The effect of sociodemographics, social stressors, health status and psychosocial resources on the age-depression relationship.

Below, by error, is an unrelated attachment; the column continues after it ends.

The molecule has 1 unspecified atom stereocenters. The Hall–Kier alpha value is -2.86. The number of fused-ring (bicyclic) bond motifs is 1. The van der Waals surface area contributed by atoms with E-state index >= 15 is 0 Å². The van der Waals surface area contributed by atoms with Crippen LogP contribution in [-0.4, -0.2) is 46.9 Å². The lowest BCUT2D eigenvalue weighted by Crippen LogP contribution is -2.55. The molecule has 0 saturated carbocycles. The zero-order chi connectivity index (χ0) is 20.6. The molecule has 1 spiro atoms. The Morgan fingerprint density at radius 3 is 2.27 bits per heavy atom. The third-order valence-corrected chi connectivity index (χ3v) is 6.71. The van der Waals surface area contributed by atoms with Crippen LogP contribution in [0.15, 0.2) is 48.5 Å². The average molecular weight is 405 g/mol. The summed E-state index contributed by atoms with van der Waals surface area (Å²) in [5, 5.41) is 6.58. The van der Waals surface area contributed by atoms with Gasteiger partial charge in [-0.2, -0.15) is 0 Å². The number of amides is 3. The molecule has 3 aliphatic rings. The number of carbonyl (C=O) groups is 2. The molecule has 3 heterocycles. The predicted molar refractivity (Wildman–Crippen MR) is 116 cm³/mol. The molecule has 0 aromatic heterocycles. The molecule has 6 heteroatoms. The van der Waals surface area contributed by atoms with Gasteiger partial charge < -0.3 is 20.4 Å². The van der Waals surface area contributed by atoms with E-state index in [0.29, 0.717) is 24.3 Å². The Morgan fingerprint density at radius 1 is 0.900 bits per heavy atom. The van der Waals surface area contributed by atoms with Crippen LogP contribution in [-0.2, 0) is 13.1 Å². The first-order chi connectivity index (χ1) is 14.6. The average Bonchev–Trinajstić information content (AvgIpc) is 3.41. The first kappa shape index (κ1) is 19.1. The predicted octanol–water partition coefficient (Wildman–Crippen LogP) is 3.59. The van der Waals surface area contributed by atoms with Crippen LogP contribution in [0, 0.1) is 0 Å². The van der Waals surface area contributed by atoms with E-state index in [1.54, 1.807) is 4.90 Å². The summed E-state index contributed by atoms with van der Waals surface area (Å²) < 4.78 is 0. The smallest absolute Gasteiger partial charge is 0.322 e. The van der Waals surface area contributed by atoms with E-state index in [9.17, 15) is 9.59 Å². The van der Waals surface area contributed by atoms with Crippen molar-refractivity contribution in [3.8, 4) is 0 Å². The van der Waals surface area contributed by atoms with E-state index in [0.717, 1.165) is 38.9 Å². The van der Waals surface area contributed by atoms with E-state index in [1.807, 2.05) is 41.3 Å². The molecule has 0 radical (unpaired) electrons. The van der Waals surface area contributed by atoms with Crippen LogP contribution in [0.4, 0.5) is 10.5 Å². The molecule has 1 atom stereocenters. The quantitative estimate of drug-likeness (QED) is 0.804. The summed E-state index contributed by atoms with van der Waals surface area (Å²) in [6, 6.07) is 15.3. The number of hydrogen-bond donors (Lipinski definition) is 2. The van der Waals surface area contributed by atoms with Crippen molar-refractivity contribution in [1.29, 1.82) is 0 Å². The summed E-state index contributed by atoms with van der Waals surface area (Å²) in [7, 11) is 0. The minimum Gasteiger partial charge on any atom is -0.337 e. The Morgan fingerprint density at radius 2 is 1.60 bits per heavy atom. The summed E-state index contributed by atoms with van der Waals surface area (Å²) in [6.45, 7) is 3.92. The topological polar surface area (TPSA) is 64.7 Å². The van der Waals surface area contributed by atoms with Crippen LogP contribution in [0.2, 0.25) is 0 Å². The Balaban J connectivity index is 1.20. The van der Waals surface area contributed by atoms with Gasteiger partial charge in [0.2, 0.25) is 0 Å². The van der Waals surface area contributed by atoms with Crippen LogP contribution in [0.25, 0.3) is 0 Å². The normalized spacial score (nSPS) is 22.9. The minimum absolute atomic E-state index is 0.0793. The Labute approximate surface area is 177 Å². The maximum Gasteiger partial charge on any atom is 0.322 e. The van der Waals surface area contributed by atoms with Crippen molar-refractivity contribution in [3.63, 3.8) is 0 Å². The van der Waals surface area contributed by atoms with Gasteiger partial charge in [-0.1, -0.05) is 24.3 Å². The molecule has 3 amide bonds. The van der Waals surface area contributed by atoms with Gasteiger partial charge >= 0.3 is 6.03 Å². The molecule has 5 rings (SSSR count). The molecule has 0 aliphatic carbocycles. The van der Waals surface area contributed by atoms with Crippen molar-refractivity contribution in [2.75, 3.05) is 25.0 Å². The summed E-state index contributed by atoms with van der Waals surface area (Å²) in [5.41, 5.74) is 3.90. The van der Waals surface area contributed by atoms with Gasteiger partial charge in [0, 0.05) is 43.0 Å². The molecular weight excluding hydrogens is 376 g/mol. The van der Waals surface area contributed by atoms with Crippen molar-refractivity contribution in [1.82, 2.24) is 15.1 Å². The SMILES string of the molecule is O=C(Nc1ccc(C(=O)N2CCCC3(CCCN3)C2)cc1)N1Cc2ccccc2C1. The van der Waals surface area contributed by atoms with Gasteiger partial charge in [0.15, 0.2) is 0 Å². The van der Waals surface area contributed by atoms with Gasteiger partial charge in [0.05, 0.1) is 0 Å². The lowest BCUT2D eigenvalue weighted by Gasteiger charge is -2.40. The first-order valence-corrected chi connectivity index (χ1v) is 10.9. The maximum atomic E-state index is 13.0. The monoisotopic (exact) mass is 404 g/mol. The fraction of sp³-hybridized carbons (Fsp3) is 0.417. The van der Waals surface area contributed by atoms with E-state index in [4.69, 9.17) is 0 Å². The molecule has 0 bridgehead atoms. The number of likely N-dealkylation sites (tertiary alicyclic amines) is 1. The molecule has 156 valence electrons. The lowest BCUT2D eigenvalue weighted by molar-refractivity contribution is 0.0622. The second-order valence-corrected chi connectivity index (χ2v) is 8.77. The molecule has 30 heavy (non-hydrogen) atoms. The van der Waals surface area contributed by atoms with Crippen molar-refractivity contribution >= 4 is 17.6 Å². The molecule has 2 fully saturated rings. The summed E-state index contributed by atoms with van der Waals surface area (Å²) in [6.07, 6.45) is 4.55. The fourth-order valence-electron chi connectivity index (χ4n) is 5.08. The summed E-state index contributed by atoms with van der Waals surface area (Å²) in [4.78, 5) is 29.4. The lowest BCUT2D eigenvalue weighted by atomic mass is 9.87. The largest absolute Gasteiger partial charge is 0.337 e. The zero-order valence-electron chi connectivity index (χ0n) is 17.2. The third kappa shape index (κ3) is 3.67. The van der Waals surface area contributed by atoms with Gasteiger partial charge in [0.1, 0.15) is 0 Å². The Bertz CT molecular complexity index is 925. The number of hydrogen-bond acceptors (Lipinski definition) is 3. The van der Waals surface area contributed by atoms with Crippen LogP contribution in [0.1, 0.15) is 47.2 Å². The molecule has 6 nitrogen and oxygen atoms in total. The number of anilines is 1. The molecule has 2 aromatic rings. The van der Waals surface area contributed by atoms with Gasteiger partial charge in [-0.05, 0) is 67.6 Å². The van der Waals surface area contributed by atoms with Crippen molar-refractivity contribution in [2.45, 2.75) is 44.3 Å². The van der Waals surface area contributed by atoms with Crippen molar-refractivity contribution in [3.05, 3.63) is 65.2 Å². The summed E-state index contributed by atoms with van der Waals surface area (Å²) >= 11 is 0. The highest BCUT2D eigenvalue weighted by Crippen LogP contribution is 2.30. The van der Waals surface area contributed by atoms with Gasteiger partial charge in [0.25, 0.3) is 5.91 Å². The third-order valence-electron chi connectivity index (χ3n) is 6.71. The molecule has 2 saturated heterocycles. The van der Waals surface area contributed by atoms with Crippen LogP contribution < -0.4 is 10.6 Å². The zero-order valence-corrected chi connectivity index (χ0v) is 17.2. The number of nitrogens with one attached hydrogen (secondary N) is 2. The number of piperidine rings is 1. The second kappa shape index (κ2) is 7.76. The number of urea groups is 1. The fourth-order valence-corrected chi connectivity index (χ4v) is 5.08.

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This study examines how an extensive set of covariates identified in previous research--sociodemographics, social stressors, health status and psychosocial resources--influence the age-depression relationship. The analyses were based on data collected for the 1994 National Population Health Survey (N = 16,291) by Statistics Canada. Analyses were conducted using OLS regression for generalized distress and logistic regression for major depressive episode. The relationship between age and both outcomes was linear and negative after controlling for sociodemographics. Controlling for social stress reduced levels of depression among younger cohorts while controlling for poor health status reduced levels of depression among the elderly. Controlling for psychosocial resources generally reduced the level of depression among older cohorts, however, the results were mixed across outcomes. The inclusion of all covariates appears to negate the effects of one another in that the fully adjusted relationships between age and depression across both outcomes were not significantly different from their bivariate relationships.
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